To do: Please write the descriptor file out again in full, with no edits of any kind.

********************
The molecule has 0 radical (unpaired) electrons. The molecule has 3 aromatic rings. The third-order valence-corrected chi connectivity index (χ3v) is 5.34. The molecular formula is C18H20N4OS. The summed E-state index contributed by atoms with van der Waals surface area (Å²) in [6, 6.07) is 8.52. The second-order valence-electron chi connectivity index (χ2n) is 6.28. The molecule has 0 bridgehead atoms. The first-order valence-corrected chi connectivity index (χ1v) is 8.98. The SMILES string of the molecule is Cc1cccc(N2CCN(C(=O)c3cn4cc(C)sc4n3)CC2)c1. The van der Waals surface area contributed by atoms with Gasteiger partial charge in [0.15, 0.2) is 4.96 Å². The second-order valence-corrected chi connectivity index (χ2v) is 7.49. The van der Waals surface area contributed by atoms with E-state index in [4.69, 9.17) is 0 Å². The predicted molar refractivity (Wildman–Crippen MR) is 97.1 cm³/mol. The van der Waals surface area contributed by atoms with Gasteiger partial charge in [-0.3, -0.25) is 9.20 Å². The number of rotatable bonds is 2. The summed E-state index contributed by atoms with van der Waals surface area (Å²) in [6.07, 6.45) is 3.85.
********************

The molecule has 0 radical (unpaired) electrons. The molecule has 3 aromatic rings. The third-order valence-corrected chi connectivity index (χ3v) is 5.34. The molecular formula is C18H20N4OS. The summed E-state index contributed by atoms with van der Waals surface area (Å²) in [6, 6.07) is 8.52. The second-order valence-electron chi connectivity index (χ2n) is 6.28. The molecule has 0 bridgehead atoms. The first-order valence-corrected chi connectivity index (χ1v) is 8.98. The SMILES string of the molecule is Cc1cccc(N2CCN(C(=O)c3cn4cc(C)sc4n3)CC2)c1. The van der Waals surface area contributed by atoms with Gasteiger partial charge in [0.15, 0.2) is 4.96 Å². The second-order valence-corrected chi connectivity index (χ2v) is 7.49. The van der Waals surface area contributed by atoms with E-state index in [4.69, 9.17) is 0 Å². The predicted molar refractivity (Wildman–Crippen MR) is 97.1 cm³/mol. The van der Waals surface area contributed by atoms with Gasteiger partial charge in [-0.3, -0.25) is 9.20 Å². The number of rotatable bonds is 2. The summed E-state index contributed by atoms with van der Waals surface area (Å²) in [6.07, 6.45) is 3.85.